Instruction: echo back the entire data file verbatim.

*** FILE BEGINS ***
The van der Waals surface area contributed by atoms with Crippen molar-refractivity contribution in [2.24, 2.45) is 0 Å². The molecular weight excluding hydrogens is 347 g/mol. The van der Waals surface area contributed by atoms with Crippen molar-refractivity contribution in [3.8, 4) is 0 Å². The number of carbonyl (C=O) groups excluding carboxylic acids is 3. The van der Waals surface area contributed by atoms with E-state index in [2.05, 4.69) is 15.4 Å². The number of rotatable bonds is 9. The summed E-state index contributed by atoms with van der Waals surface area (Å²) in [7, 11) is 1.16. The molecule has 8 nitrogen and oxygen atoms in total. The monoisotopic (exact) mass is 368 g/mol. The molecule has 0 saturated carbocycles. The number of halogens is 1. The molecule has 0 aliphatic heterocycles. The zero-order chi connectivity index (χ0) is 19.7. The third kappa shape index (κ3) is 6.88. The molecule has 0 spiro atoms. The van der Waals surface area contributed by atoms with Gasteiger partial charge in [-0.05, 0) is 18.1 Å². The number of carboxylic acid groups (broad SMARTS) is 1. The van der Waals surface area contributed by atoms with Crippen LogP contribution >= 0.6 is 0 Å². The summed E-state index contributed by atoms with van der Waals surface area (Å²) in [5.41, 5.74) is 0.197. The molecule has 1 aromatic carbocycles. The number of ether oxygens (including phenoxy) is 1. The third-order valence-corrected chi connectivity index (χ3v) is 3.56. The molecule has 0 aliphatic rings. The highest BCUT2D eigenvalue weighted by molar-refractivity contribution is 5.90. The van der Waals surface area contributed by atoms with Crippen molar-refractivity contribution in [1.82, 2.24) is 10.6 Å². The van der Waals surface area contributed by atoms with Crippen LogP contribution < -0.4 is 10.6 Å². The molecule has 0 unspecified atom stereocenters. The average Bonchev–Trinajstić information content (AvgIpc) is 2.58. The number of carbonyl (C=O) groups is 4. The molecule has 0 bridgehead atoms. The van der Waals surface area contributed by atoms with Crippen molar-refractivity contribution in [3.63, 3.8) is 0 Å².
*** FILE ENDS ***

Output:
The van der Waals surface area contributed by atoms with Crippen molar-refractivity contribution in [2.24, 2.45) is 0 Å². The molecular weight excluding hydrogens is 347 g/mol. The van der Waals surface area contributed by atoms with Crippen molar-refractivity contribution in [3.8, 4) is 0 Å². The number of carbonyl (C=O) groups excluding carboxylic acids is 3. The van der Waals surface area contributed by atoms with E-state index in [2.05, 4.69) is 15.4 Å². The number of rotatable bonds is 9. The summed E-state index contributed by atoms with van der Waals surface area (Å²) in [7, 11) is 1.16. The molecule has 8 nitrogen and oxygen atoms in total. The monoisotopic (exact) mass is 368 g/mol. The molecule has 0 saturated carbocycles. The number of halogens is 1. The molecule has 0 aliphatic heterocycles. The zero-order chi connectivity index (χ0) is 19.7. The third kappa shape index (κ3) is 6.88. The molecule has 0 spiro atoms. The van der Waals surface area contributed by atoms with Gasteiger partial charge in [-0.05, 0) is 18.1 Å². The number of carboxylic acid groups (broad SMARTS) is 1. The van der Waals surface area contributed by atoms with Crippen LogP contribution >= 0.6 is 0 Å². The summed E-state index contributed by atoms with van der Waals surface area (Å²) in [5.41, 5.74) is 0.197. The molecule has 1 aromatic carbocycles. The number of ether oxygens (including phenoxy) is 1. The third-order valence-corrected chi connectivity index (χ3v) is 3.56. The molecule has 0 aliphatic rings. The highest BCUT2D eigenvalue weighted by molar-refractivity contribution is 5.90. The van der Waals surface area contributed by atoms with Crippen molar-refractivity contribution in [1.82, 2.24) is 10.6 Å². The van der Waals surface area contributed by atoms with Crippen LogP contribution < -0.4 is 10.6 Å². The molecule has 0 unspecified atom stereocenters. The average Bonchev–Trinajstić information content (AvgIpc) is 2.58. The number of carbonyl (C=O) groups is 4. The molecule has 0 bridgehead atoms. The van der Waals surface area contributed by atoms with Crippen molar-refractivity contribution in [3.63, 3.8) is 0 Å².